For the generation of people hitting the strides of their 20s and 30s, a lot of growing up is taking place. Like the Ikea furniture that you’ll spend most of those years filling your apartment with, the assembly process of life isn’t as straight-forward as promised and rarely comes out looking like the picture on the box. The idea of starting a long term relationship without your own house in order becomes untenable—you wouldn’t put a delicate vase on a table with a slanted top.
The evidence is everywhere. According to Pew Research, a record number of people 25 and older have never been married, due in large part to economic challenges. More than half of Americans are single according the Bureau of Labor Statistics, a first since the government began recording such information, and single people are less likely to have the standard anchors of adulthood: They don’t have kids, they don’t own homes or property, and many of them are in flux when it comes to employment.
People entering adulthood are going to float. What Nanaya wants to be is the compass that directs them where best to set sail.
Little fish, big data
The biggest obstacle in executing analysis on a massive scale is having enough data to work with. Amini said that he was inspired during his research by the OkCupid blog, OkTrends, which regularly updates with trends and insights the company gathers from its users. “Unlike OkCupid I won’t mess with anyone’s user experience!” Amini promises, but it’s an easy promise to carry out for the time being because OkCupid has millions of users. Nanaya is in the thousands according to a recent blog post.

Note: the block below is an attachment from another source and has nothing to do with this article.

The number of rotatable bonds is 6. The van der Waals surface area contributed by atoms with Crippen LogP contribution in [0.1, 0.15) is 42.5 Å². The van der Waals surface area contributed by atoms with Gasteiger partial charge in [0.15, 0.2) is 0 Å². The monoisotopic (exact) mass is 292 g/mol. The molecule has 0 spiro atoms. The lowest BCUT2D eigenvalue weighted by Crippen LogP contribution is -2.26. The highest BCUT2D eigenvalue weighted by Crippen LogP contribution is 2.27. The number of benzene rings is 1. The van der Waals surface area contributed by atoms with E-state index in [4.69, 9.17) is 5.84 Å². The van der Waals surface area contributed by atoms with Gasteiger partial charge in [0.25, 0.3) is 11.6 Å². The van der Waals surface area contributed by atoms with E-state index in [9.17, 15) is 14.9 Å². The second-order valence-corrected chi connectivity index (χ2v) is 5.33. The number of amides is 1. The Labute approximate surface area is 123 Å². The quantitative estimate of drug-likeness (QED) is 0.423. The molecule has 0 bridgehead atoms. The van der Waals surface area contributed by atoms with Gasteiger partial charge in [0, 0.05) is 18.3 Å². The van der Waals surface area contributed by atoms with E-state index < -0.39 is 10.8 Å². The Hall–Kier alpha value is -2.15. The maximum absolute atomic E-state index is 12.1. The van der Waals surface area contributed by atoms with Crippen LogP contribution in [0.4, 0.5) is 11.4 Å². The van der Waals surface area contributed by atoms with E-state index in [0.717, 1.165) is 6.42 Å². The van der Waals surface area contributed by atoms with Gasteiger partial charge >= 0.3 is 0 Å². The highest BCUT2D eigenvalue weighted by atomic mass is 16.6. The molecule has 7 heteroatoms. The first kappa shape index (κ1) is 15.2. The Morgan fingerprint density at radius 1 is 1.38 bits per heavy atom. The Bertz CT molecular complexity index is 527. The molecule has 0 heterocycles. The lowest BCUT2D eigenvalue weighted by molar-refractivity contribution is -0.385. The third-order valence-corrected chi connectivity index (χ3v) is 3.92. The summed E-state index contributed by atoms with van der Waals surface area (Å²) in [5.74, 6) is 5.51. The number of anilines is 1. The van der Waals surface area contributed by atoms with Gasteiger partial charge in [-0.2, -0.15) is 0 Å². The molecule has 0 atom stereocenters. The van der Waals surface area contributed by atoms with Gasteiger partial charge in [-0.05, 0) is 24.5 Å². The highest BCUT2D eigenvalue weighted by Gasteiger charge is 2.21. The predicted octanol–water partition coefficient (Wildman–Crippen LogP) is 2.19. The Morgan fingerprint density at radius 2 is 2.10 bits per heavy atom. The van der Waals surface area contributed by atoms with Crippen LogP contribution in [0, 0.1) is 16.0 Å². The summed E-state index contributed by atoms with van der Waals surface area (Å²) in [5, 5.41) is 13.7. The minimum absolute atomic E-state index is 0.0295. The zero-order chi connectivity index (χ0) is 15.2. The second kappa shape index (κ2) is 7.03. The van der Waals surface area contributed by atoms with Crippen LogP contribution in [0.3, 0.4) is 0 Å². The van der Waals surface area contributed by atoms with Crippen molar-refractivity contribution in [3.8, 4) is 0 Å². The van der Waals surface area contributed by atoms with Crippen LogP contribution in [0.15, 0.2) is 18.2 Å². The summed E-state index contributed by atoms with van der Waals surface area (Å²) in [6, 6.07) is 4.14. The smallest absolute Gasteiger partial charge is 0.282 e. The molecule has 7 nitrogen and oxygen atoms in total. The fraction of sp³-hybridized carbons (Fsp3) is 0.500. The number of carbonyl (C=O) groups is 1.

“Unfortunately, I don’t have a huge database of personalities so I have to build it. Every person that does a personality test helps bring Nanaya closer to reality,” Amini explains. “Before anyone takes a personality test, we ask them to fill out some details about who they are. This is totally anonymous but gives us metadata that lets us map out romantic personalities across cultures, places, and career.”
Amini has been collecting data since the site first launched in September 2014. He said the site recently went “unexpectedly viral” in Greece, and he’s hoping to collect enough data to open the site up into beta.
“A major part of our algorithm takes into account that future life decisions aren’t set in stone.”
Once that happens, Nanaya’s algorithm will start putting people in their ideal situation, like the Sorting Hat cast as Cupid. As users take various questionnaires dressed up as Buzzfeed-style quizzes, they’ll be loading Nanaya with tons of valuable information.